You put your heart into this business like it’s yours and I’ll treat you like you own this. You’re part of it. We’re all in it together. I remember, when I was a PT working for someone, you feel like you’re going to work every day. It’s the same thing every day. I try to make it where it’s a growing environment where we’re learning together. We’re spending time communicating about patients. We’re giving every part that we can. I get to do what I want to do.

What are some of the ways that you incentivize your employees or reward them for taking ownership of your business? Is it some of the activities you guys do or is it some of the pay structure or bonuses? What are some of the things that you do that keep them around or help them feel like they’re this part-owner almost as you were saying?

One thing I do is when I interview my employees, I asked them, “What is important to you as an employee? Is it flexibility? Is it monetary? Do you need to be acknowledged for how great a job you do? What is it?” I try to get to know people. I would say that most people like to know they’re doing a good job. One of the things I do is I use my words a lot. I encourage them, let them know they’re appreciated, thank them. I try to find little things to let them know that, “You’re valued here at our clinic.” That’s one thing. The second thing is I have a petty cash file when we get copays and stuff. I’ll bring in coffee or donuts. Sometimes I’ll say, “Treat the staff to some coffee. It’s on me.” We had a long week. I’ll do some of that on a weekly basis.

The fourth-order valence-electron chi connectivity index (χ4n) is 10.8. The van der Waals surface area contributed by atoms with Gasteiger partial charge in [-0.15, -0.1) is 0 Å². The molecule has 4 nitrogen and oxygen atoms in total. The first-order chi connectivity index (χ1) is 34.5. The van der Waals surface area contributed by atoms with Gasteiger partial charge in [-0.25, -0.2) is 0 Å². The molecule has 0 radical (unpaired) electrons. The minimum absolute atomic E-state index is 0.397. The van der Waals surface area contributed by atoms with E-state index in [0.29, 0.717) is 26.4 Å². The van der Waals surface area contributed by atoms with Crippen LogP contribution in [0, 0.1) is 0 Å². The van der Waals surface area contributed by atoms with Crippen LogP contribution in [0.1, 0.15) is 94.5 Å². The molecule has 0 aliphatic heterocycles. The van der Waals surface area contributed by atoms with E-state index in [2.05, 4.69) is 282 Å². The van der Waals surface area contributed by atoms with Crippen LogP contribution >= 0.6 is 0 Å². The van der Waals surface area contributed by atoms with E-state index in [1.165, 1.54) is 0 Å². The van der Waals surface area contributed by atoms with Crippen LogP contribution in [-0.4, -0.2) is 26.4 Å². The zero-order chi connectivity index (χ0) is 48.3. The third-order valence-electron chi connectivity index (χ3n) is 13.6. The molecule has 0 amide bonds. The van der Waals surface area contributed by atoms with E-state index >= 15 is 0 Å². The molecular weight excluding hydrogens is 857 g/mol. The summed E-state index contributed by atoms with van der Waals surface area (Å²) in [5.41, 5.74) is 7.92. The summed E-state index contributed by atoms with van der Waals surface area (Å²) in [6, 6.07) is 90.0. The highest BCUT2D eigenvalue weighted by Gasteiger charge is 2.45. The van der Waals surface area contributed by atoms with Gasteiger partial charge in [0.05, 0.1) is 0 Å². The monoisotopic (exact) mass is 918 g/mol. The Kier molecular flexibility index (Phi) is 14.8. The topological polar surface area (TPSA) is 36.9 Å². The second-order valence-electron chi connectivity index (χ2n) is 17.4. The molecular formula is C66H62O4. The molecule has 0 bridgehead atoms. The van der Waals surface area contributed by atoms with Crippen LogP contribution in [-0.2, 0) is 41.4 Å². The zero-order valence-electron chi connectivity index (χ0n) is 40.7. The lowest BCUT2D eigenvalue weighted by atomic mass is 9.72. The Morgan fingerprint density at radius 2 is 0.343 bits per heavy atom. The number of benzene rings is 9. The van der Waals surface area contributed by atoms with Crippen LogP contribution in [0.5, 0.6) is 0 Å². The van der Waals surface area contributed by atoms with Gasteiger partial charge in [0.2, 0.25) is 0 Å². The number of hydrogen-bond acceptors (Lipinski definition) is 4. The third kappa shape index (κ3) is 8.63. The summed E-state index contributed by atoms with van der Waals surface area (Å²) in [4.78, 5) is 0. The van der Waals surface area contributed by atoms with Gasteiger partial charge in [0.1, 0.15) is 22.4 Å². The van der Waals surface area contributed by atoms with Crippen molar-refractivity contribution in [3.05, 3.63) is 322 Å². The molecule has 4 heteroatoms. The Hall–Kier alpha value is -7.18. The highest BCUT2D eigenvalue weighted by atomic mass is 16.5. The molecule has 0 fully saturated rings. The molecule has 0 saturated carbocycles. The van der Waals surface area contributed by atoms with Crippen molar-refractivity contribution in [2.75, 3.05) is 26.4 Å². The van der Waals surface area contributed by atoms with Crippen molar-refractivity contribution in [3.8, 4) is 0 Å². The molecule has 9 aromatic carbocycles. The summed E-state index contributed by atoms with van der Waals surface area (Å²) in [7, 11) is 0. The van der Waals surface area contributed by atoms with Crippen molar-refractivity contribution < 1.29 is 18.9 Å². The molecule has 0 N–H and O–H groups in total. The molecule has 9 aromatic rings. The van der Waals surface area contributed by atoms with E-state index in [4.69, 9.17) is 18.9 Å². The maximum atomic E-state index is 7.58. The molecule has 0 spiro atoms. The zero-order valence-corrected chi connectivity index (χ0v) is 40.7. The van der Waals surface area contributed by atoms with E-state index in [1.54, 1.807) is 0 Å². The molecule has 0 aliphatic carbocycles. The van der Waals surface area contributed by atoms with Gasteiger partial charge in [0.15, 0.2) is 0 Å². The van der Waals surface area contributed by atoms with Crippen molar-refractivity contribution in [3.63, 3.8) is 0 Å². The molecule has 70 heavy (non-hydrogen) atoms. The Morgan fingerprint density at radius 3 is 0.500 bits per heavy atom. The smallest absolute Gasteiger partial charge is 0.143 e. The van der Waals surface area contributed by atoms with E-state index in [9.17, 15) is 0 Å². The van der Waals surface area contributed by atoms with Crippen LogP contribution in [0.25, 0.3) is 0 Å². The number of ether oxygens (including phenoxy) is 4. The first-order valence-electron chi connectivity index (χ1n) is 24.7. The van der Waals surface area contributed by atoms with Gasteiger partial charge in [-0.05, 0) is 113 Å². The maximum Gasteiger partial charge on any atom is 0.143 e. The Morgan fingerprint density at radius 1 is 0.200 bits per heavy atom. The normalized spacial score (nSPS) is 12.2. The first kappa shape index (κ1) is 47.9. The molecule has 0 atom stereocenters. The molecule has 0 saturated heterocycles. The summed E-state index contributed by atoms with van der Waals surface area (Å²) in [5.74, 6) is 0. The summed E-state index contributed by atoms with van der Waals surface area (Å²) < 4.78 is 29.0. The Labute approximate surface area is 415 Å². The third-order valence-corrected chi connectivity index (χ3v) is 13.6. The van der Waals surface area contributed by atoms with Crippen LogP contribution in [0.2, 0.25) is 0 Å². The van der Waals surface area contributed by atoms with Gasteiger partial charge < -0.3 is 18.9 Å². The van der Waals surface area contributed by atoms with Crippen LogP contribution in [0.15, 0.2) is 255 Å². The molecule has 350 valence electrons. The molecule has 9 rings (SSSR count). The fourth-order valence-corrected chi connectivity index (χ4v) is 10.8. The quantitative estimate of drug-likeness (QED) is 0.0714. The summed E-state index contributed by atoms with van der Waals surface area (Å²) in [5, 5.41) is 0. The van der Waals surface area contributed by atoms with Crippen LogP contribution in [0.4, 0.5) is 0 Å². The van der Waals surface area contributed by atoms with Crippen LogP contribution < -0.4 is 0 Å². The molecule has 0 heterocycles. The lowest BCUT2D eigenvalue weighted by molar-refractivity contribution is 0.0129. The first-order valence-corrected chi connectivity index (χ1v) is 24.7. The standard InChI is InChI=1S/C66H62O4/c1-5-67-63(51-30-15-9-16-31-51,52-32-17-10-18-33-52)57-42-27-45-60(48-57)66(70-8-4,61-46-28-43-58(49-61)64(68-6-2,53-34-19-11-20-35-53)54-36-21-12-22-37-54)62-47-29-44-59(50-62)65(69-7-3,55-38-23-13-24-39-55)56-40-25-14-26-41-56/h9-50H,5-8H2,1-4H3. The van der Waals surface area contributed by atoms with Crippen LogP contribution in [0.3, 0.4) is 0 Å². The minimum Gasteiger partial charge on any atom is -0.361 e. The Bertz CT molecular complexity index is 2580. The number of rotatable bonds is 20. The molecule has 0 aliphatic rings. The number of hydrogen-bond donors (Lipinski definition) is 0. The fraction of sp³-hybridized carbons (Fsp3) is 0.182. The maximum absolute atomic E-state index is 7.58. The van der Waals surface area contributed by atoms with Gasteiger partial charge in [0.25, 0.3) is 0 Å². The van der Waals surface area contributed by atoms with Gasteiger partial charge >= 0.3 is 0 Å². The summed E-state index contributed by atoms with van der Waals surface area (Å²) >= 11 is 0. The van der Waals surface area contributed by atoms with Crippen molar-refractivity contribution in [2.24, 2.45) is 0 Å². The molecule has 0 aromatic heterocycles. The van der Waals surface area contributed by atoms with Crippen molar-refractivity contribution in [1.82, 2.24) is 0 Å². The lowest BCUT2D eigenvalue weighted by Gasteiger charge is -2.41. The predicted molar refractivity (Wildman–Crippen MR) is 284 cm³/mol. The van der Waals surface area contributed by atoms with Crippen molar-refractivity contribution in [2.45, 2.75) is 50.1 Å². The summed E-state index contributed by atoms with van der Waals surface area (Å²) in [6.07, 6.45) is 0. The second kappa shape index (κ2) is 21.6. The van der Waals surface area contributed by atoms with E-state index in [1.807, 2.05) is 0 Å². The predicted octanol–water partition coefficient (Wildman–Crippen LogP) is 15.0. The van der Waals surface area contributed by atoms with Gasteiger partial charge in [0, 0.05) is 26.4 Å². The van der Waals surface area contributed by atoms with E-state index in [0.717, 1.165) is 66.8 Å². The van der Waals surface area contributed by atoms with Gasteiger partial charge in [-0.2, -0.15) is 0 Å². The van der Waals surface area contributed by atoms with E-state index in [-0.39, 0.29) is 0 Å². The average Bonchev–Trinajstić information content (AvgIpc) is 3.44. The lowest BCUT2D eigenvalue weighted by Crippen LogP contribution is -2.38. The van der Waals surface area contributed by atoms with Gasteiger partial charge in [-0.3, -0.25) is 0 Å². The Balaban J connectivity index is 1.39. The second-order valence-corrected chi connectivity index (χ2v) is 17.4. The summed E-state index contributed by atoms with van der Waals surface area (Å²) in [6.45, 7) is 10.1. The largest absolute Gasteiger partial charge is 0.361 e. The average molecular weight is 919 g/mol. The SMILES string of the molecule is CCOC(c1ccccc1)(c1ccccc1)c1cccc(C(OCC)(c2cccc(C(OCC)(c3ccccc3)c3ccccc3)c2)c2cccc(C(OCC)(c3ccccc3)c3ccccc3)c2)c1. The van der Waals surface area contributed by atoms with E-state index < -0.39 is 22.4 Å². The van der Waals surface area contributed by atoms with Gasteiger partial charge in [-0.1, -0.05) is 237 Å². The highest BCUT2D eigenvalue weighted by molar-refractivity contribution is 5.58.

During holiday times, I always try to bonus my employees. I remember being a PT. I ran a region for a company. I’ve been at a lot of different levels. A lot of times, you don’t even get a Christmas bonus, maybe you get like a $25 gift card. Some places do, but some you don’t. I try to give bonus even with my aides, I bonus them out at Christmas time. Before the holidays, I asked my team what they want. For example I’m like, “We can do a Christmas party. I can put money into that or I can bonus you.” Most people would like some extra money in their pocket before Christmas to buy their kids or their family gifts. I tried to communicate with them and figure out what it is that makes them want to stay here. What would make them feel like, “This is a place I want to be forever.” For us as PTs, we like when our employers pay for our con ed. We try to do courses that help grow the staff together and some of that too. It’s a little bit of everything.

I always heard that from other people because I’m like, “I’m a little out of touch with being an employee. It’s been a long time.” It’s like messages or coffee. I was like, “Coffee. I should do that sometime. I haven’t done that.” Hopefully, I’ll do that before my employee reads this episode. Those little things go a long way.

The year with COVID, it’s like I wanted to bonus them a little more in 2020. I’ve been able to keep every one of them employed. They haven’t had to get unemployment. We’ve been able to keep our clinic open. I didn’t close my clinic. I did everything I could to make it work. They understand that too when I say to them, “This is a rough year but I’m grateful that I’ve been able to keep you guys on staff.” When they know you and you do things consistently, it’s like a spouse who doesn’t wait until Valentine’s Day to give you flowers. They are constantly acknowledging you and doing things, then they know too when you’re up against the wall and you can’t do something. Some of it is a personal thing, knowing someone cares about you and wants you to be a part of their family or their work environment.